A robust quality-control program must be followed during construction to ensure that what was designed is actually built. While the performance of the HMA is sensitive to all of the factors addressed in the mix design, it is particularly critical that appropriate in-situ density be achieved. Recent research has shown that the minimum lift thickness should be three to four times the nominal maximum size of the aggregate used in the mix.

Port preference

The Port Authority of New York and New Jersey (PANYNJ) has used HMA almost exclusively in paving at both the Port Newark and Port Elizabeth terminals since the late 1940s. As these facilities have grown, often at faster rates than anticipated, the pavement designers have been able to add structural capacity with only minor disruption of service. Even though the original design was for 20 years, in many cases additional thickness had to be added in less than 14 years to meet the ever-increasing and unforeseen structural needs of the pavement.

Since all ports handle containerized freight, their designs and layouts are dependent on the equipment used to facilitate the movement of the containers. Specialized container handling equipment, such as top loaders and straddle carriers, can impart more than twice the loading of a typical tractor-trailer used for highway transport. In these areas, the HMA pavement is normally 10 to 16 in. thick, over 6 to 12 in. of stone base.

In virtually all PANYNJ facilities constructed since 1993, the top 3 in. of HMA was constructed with polymer-modified asphalt (PMA) binder to resist the high shear forces at the surface. As a result of these relatively thick pavement sections, traditional fatigue cracking (e.g., from the bottom up) has not been manifested.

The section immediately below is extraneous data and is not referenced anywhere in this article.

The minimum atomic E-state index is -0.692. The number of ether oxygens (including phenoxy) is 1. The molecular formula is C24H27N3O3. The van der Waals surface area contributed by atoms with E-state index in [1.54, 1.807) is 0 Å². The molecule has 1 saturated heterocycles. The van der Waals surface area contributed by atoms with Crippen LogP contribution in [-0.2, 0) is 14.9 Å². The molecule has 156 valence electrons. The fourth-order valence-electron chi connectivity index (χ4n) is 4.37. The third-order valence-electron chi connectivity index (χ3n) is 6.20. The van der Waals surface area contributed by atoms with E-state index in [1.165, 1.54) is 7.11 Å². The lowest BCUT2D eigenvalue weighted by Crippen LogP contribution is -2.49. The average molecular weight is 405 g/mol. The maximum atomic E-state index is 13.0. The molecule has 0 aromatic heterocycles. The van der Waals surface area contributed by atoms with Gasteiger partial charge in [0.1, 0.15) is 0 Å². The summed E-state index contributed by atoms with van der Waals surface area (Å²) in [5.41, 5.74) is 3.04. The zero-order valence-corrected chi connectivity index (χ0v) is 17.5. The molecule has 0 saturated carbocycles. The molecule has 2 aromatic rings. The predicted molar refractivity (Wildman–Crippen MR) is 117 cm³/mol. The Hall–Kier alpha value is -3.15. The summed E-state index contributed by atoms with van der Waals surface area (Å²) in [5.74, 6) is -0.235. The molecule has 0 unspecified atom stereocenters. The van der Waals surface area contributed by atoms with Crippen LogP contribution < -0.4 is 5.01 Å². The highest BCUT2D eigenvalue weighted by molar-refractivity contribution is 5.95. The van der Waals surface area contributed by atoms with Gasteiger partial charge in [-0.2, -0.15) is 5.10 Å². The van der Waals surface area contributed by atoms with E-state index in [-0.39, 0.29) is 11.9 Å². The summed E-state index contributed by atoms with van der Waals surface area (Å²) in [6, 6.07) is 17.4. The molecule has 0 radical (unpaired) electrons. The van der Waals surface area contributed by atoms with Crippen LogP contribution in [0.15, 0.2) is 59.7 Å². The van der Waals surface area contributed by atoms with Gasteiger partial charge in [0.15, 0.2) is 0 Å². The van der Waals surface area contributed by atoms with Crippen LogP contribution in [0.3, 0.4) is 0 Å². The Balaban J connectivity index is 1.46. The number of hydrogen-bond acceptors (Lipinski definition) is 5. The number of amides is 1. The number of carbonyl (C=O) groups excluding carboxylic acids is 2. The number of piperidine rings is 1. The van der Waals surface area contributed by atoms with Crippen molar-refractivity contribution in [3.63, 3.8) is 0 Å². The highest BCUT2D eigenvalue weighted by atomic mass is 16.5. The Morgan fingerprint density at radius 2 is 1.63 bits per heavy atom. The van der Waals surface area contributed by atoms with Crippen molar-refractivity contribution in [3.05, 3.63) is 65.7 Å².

Bill Wheaton of Moffatt & Nichol’s Baltimore office said their firm has been designing port facilities for many years all over the U.S. In addition to the PANYNJ, they have worked on facilities in Maryland, Virginia, California and Washington. In their latest work, they are using a multilayer elastic pavement design model. This can provide for a more accurate characterization of all the materials in the various layers of the pavement structure as well as a more realistic response to the high stress loadings. The result provides a reliable pavement cross section at the minimum cost.

This methodology was used in the Phase 2 design of the Port Elizabeth Yard Improvements project. By employing a PG 82-22 (PMA) in the surface mix and a PG 70-22 binder in the base mix, the designers were able to provide an adequate structural stiffness with a thinner section of HMA. Since the PANYNJ handles about 22 million tons of cargo annually through these ports, it is estimated that this pavement will need to carry up to 1,500 tractor-trailers per day. When Phase 3 is completed, over 440,000 tons of HMA will be in place and this new generation of pavement will service the port into the future.

Wheaton said that in addition to the “ease of surface maintenance” the “greater flexibility for construction stages” which “... allowed a large portion of the terminal to be kept in operation at any time” led to the terminal operator’s selection of HMA for this project.